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AI in Hollywood: A complex challenge
In the age of deep fakes, Hollywood's relationship with artificial intelligence (AI) is a subject of intense debate. As AI’s role has evolved from algorithmic recommendations to content creation and human likeness replication, it raises profound ethical questions, concerns for creativity and worries about the livelihoods of those being replaced.
The reality of 2023
The summer of 2023 has witnessed an unprecedented turn of events with actors’ and writers’ unions, including SAG-AFTRA and the Writers’ Guild of America, joining forces to strike for the first time since 1960. The concern centres around the lavish investments in AI by entertainment firms, such as Netflix and Disney, and the threat that this technology poses to their control and earnings.
With investments in AI reaching staggering numbers, and Netflix offering up to $900,000 for a single AI product manager, the divide between technological advancements and human rights grows. This is especially stark when contrasted with the reality that 87% of actors earn less than $26,000 a year.
AI’s role in content creation
AI technology has not only become a tool for algorithmic recommendations, but also a means of creating content and replicating human likeness. Netflix’s use of deepfake technology in reality shows (see ‘Deep Fake Love’ on Netflix to learn more) and Disney’s application of AI across its studios, including the use of AI background actors, exemplifies this.
The potential for AI such as ChatGPT to write screenplays and manipulate an actor’s image to create characters without human intervention has given rise to major concerns. Actor Rob Delaney labelled the investments in AI as “ghoulish” compared to the potential support for actors’ health insurance, emphasising the discontent within the industry.
Fairness and control
The current battle is not a fight against AI as a technology, but a battle for fair working conditions, control over likenesses and adequate compensation. Negotiations between unions and the Alliance of Motion Pictures and Television Producers (AMPTP) have stalled, and accusations are flying on both sides.
The stakes are high for both artists and audiences, leading to complex debates around AI-driven art’s ability to have a soul, make people laugh or cry and its impact on human jobs.
Ethical and legal considerations
The exponential advancements of technology brings legal and ethical concerns. Questions arise regarding intellectual property rights, and actors including Joseph Gordon-Levitt argue that those who produce training data should receive residuals.
The posting by the company Realeyes, offering payment for work to train an AI database, emphasises that it’s for research and not meant to replace actors. However, experts question the clarity between research and commercial products, and whether the industry research inevitably leads to commercial applications.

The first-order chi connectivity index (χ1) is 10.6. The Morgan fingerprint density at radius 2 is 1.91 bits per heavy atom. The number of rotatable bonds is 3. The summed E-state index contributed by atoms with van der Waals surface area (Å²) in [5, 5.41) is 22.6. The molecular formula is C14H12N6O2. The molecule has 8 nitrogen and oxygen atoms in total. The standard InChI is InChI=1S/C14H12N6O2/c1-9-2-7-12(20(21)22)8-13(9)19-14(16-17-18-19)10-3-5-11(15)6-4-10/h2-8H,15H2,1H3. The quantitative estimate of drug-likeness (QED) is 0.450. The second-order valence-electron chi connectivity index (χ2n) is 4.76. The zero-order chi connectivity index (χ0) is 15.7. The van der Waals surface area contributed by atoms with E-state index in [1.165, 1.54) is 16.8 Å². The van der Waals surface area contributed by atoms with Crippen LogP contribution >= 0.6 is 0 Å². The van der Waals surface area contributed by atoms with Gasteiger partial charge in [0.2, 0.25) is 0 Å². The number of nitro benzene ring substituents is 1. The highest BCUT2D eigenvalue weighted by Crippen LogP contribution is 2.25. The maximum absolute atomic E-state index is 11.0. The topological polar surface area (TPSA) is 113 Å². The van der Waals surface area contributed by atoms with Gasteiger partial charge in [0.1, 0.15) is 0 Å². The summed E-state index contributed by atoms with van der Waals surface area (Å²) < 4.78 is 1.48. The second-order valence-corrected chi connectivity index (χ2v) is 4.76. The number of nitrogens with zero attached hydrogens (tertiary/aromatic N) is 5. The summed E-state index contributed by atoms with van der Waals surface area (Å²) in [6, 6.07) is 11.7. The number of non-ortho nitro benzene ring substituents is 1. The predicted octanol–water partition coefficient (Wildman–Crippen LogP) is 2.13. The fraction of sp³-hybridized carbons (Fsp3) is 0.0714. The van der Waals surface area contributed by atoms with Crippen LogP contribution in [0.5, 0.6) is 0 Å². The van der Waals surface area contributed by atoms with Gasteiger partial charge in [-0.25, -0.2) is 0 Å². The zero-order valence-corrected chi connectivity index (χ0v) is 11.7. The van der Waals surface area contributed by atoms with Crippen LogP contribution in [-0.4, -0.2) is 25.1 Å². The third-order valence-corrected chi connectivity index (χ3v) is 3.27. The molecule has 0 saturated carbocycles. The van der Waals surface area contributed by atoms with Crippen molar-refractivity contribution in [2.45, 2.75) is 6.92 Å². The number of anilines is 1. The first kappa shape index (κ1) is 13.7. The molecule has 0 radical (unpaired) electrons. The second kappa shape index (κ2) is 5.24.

The future of AI and human creativity
The future of AI in entertainment is a subject of uncertainty and excitement. Technology is opening new avenues for innovation and efficiency, yet it also threatens livelihoods and human creativity.
As the 2023 Hollywood strikes reveal, a thoughtful and balanced approach is needed. Joe Russo’s scenario, where personalised movies starring photoreal avatars could become a reality, paints an exciting though slightly daunting future. However the concerns raised by actors, writers and academics are real and complex.
An existential question
The unfolding situation in Hollywood is a very real concern for the future of the entertainment industry, as well as other storytelling sectors. The questions raised span ethics, human value, technology and the very essence of creativity. The outcome could have global repercussions, affecting various industries including music, book publishing and journalism.
The question remains: should technology replace human roles to such an extent that it threatens livelihoods? Some may argue that the current job market is not dissimilar, with the more qualified human constantly replacing the lesser option. Or can we forge a future where AI and humans coexist, each leveraging the other’s strengths? Of course, the hope is that we can. However early regulation and a framework for ethical thought is needed to build on the strengths of AI in a way that is safe for human livelihood.
What’s certain is that the conversation around AI in Hollywood, and in our lives, is only just beginning, and the need for a thoughtful and balanced approach recognising both the potential of AI and the irreplaceable value of human creativity is clear. The answers may currently be uncertain, but the need for the dialogue to continue, transparently, is vital.
12 Feb 2024
11 Jan 2024